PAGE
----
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About the Foundation

Disgust and aversion of food

Food aversion may be cultural, psychological or physiological, and defined by personal preference or by society. The reasons for such aversion remain unclear, yet are presumed to be a measure of protection from food unsuitable for eating.
ST031-02 Degout cochon inde grille
© Shutterstock / anna mori - Peruvian cuy chactado, grilled guinea pig

Food (un)fit for eating

Our perception of food varies from one culture to another, in particular as to whether it is fit for eating, or not. Natural and cultural assumptions determine our likes and dislikes regarding food; they consolidate to form a traditional model of food culture. Feelings of disgust inherited from our evolution to protect ourselves against toxins can be innate or acquired after a bad experience; children reject bitter food, but appreciate it later in life. The carrion smell of decaying protein triggers nausea, which protects us from contamination; on the other hand, strong-smelling cheese and game hung to age can become a delicacy. Religion or ideology stigmatise some foodstuffs as impure and make eating them a taboo, such as pork in Judaism and Islam, horsemeat in Germanic culture and, more generally, the flesh of all pets, such as dogs and cats.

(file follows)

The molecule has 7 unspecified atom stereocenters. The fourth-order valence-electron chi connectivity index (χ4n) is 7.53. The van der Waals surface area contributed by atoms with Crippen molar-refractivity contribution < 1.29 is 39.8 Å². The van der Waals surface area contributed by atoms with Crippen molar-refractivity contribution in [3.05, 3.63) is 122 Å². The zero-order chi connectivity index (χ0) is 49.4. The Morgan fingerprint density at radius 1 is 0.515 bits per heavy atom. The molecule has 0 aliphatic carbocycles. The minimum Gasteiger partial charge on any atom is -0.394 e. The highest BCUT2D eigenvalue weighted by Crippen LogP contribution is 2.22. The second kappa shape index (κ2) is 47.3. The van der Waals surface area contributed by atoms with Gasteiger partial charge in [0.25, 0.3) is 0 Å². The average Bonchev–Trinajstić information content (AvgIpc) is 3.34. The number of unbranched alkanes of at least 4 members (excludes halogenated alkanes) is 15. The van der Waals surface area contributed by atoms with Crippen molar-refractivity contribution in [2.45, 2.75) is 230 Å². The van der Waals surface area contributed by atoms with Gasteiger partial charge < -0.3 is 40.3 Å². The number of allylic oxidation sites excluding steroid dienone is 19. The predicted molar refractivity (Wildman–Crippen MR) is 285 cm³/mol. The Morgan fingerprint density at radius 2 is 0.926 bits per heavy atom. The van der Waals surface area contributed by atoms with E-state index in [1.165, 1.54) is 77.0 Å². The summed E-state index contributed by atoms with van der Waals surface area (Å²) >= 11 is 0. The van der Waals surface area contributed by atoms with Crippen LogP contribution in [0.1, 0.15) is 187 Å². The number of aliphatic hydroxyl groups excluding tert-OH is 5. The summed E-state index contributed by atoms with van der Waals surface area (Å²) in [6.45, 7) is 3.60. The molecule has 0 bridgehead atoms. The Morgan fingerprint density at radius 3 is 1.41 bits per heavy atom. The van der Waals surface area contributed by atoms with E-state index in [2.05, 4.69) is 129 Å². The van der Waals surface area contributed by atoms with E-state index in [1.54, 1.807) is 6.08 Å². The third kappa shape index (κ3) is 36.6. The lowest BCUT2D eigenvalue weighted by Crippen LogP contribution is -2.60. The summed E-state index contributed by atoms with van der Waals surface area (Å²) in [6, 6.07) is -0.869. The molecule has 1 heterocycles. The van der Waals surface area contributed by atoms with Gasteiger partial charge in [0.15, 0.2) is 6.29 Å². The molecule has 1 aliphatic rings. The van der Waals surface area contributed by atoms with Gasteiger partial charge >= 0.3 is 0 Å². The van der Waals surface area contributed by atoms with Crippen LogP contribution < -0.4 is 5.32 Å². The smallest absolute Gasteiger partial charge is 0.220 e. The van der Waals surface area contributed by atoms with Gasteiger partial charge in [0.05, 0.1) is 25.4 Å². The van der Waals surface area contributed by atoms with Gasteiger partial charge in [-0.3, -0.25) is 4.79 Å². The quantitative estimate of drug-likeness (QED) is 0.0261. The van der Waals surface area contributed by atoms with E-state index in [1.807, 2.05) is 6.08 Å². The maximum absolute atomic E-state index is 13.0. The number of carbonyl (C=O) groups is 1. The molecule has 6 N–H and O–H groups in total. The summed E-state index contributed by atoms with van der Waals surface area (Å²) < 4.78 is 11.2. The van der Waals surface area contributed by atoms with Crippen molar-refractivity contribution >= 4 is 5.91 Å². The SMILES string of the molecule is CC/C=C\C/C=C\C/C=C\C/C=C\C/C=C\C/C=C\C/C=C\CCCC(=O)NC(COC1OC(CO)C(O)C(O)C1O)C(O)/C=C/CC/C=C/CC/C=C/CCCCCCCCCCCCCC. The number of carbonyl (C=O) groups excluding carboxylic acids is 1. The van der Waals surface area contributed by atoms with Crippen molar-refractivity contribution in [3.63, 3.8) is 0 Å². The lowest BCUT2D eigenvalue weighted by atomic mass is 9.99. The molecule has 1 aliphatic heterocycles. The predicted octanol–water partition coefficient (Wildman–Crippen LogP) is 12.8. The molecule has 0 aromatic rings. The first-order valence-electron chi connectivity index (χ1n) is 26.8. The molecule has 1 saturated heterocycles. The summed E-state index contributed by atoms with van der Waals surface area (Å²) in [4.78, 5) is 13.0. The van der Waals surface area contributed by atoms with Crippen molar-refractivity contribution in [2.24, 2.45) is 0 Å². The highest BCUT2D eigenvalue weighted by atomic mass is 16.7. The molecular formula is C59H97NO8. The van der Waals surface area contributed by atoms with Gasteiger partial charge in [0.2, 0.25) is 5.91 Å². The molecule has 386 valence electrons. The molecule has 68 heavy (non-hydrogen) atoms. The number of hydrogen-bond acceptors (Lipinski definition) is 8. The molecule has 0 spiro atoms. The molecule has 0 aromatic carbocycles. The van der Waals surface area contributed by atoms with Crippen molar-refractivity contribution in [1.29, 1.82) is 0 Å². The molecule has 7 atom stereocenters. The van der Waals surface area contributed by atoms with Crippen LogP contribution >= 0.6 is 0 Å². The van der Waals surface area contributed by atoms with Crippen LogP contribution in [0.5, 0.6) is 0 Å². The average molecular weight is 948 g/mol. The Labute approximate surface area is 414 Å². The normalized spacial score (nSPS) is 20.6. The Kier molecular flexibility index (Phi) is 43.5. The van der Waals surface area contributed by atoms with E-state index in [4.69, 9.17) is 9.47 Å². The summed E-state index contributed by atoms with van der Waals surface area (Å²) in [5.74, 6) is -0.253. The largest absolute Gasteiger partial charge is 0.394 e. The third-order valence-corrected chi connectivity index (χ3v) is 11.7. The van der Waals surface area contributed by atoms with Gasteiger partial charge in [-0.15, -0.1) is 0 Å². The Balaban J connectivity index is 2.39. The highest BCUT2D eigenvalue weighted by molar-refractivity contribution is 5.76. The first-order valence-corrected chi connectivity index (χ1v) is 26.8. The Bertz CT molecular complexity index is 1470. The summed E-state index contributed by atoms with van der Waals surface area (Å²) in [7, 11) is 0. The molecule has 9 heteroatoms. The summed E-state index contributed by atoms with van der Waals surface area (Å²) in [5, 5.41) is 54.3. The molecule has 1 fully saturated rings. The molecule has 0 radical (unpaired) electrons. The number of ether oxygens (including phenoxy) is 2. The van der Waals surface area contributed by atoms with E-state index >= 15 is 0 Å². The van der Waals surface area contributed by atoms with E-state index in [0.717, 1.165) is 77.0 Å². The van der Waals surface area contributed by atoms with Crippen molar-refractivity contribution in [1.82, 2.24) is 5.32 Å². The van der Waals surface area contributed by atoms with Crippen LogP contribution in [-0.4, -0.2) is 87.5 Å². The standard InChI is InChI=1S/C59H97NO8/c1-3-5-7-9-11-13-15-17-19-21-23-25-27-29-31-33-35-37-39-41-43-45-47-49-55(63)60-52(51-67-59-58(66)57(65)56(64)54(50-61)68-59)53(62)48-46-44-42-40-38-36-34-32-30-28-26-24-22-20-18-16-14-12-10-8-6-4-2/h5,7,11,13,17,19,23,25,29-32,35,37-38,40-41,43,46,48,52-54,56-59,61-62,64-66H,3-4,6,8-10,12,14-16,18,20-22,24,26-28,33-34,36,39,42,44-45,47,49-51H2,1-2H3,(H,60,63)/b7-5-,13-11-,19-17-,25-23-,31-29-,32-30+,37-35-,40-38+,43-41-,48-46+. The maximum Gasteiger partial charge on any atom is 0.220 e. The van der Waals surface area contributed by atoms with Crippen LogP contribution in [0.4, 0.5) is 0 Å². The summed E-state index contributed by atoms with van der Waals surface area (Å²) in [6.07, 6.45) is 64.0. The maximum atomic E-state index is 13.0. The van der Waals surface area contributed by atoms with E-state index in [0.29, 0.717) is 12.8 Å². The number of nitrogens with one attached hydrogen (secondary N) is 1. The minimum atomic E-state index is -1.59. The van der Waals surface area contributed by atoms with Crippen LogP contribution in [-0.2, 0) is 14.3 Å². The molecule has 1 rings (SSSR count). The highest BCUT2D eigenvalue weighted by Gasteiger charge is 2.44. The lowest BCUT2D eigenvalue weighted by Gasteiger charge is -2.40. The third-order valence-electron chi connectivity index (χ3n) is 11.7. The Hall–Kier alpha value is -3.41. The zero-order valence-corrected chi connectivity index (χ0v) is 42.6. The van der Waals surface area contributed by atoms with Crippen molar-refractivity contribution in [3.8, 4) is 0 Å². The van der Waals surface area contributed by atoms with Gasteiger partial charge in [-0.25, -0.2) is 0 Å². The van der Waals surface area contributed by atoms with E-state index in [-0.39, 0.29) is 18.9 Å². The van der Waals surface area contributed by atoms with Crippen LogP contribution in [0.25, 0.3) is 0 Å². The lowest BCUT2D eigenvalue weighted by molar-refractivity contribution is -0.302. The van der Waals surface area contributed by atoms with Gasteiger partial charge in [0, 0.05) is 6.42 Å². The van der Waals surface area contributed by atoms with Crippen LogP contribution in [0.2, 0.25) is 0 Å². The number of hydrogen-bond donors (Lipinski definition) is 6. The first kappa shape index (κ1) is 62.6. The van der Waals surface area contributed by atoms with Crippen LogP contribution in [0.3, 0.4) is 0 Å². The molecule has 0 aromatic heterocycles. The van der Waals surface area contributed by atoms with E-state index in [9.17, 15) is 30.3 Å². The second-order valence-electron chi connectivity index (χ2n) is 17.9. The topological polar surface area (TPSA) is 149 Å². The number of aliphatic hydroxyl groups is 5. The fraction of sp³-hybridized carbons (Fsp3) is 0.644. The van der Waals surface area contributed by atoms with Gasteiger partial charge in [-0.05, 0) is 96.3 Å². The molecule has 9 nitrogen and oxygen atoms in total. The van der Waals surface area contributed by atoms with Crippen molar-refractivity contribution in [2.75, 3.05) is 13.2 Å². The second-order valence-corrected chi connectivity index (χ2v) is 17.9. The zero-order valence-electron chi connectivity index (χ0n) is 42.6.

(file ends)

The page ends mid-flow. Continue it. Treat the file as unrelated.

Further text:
The origin of food aversion

Besides emotional or cultural disgust, aversion to certain foodstuffs may correspond to a personal or collective attitude, which is, for the most part, unfounded. Brussels sprouts or oysters are neither harmful nor stigmatised, yet they often create aversion. Even the idea of eating insects or larvae may seem repulsive, although they are harmless and even nutritious. Orange juice, served in a container designed for a urine sample, triggers disgust. The fear of contamination accentuates our resistance; an insect in a glass would not only spoil the drink, but even make the consumer feel self-disgust. Such fictional transference can lead Muslims, for example, to feel fear and disgust at the mere thought of pork. This idea goes beyond rational thinking to the realms of the imagination, creating a magical connection between eating and eaters, as reflected in the German proverb ‘Man ist, was man isst’ [You are what you eat] (Ludwig Feuerbach). Our behaviour may also be rationalised as, for example, defence against poisonous mushrooms or protection of endangered species such as whales.

Aversion to meat

In most cases, food aversion concerns meat. In fact, we do not all consider all animal flesh as edible. While it is a tasty source of nutrients, the idea of incorporating another living creature generates unease. Eating meat can then be perceived as an act of aggression and implies taking the blame for slaughtering an animal. Due to our emotional or ‘genetic’ relationship with pets or monkeys, eating them is akin to symbolic cannibalism. We avoid food considered too close to us, or too distant, such as animals that feed on rotting matter. In Western societies that tend to present meat in a less recognisable form, organs such as offal, viscera, brains and eyes remind us of their primary function and hence arouse repulsion. Health crises reinforce our aversion to uncleanliness, as became apparent with ‘mad cow disease’.